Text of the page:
Interest rates for dummies: types, formulas, impact factors

Most common users have no idea how and why these rates are formed, what influences them, or how they differ

Interest rates for dummies: types, formulas, impact factors. Source:

Have you ever wondered why in some countries like the USA it is a usual practice to buy real estate or cars on credit, while in others, such as the former USSR countries, the mortgage is a scary word for the middle class? Is it only about stability? Perhaps, interest rates have something to do with that as well?

Interest rate… All of us know the term. People borrow money or open savings accounts. In the first case, they pay interest, in the second – receive it. This is clear so far. However, most common users have no idea how and why these rates are formed, what influences them, or how they differ. Being clueless about interest rates while borrowing often drives people into the eternal debt trap. Hence, it is time to raise your economic literacy.

Interest rate

The interest rate is an additional amount paid by a borrower to a lender for using the financial asset. It is calculated as a certain percentage from the owed sum. Usually, interest is paid on an annual basis. The principal sum can be paid back either entirely at the end of the term or via monthly payments. The latter is more common and convenient.

Basically, interest means financial compensation to lenders for their inability to use the asset within the loan period. Interest rates can be simple and compound, fixed or variable.

Simple & compound rates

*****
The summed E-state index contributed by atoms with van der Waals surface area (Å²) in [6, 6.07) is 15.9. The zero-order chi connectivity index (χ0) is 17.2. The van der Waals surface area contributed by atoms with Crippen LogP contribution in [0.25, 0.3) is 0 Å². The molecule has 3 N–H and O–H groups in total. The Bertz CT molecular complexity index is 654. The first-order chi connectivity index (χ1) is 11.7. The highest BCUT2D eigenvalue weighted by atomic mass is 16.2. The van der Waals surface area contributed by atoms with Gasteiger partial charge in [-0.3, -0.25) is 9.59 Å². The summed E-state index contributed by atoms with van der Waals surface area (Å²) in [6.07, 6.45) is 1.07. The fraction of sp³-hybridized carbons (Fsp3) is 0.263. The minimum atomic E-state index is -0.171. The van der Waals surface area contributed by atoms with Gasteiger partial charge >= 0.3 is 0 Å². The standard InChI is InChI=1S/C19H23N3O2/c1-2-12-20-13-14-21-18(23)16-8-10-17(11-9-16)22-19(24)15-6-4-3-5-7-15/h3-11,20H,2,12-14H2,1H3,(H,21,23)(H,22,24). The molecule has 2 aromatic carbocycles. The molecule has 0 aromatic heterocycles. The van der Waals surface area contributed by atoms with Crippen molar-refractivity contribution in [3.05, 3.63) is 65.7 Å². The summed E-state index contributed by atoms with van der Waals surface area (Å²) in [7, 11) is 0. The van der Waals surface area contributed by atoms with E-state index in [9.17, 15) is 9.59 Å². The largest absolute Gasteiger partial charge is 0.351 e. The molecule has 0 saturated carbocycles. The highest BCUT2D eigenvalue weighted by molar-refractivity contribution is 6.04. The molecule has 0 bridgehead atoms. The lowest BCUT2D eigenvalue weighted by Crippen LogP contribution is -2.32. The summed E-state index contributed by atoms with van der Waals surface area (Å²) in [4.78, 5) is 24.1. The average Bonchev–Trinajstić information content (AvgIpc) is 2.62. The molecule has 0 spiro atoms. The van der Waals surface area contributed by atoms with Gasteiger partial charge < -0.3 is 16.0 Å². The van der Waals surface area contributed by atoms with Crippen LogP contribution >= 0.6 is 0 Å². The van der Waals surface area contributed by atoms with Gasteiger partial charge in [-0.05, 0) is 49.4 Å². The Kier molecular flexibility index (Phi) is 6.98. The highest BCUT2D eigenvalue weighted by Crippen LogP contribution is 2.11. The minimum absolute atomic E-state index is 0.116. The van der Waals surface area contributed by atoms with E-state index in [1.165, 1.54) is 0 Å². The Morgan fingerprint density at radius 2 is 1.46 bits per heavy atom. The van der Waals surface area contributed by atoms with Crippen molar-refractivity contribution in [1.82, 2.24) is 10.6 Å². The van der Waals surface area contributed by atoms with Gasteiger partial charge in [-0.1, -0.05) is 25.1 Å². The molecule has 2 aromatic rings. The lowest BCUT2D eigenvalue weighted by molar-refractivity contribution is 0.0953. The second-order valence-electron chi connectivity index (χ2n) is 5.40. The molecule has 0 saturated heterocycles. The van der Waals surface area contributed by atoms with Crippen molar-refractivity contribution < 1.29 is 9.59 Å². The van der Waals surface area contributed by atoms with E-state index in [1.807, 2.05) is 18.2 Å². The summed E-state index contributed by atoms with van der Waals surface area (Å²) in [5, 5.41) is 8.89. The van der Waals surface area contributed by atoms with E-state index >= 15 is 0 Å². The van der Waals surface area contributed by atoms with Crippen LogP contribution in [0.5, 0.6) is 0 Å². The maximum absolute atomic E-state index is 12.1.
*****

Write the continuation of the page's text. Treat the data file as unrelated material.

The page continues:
Simple interest rate is calculated using the formula:

Simple Interest = Principal x Interest Rate x Time

For instance, you borrow $10000 for 8 years with a 21% interest rate. Your interest will equal:

$10000 x 21% x 8 = $16800

As you can see, the interest charge is even bigger than the principal sum. It is usually the case for most long-term payments.

Compound interest rates are even more profitable for banking institutions. Since it is applied more often. The formula is more complicated:

Compound Interest = Principal x [(1 + interest rate)n – 1], where n is the number of compounding periods.

In this case, the interest is charged not only on the original sum you borrowed but on the whole amount you owe after a compounding period. So to say, if you borrow $10,000 with the 21% interest rate, in a year you will owe $10,000 + $2,100 = $12,100. This way, the next annual percentage will be applied to the $12,100 sum.

Therefore, the compound interest rate is also known as “interest on interest”. The payments accumulate in a snowball effect, bringing profit to the lender. That is exactly why banks actively promote their loan services.

Fixed & variable rates

  • Fixed interest rate – is the rate that remains unchanged throughout the whole lending period. No market changes or inflation will change it. It is advantageous when interest rates tend to increase. However, over the long term, the average rates might also go down significantly. In this case, the stability of a fixed interest rate will be unfavorable.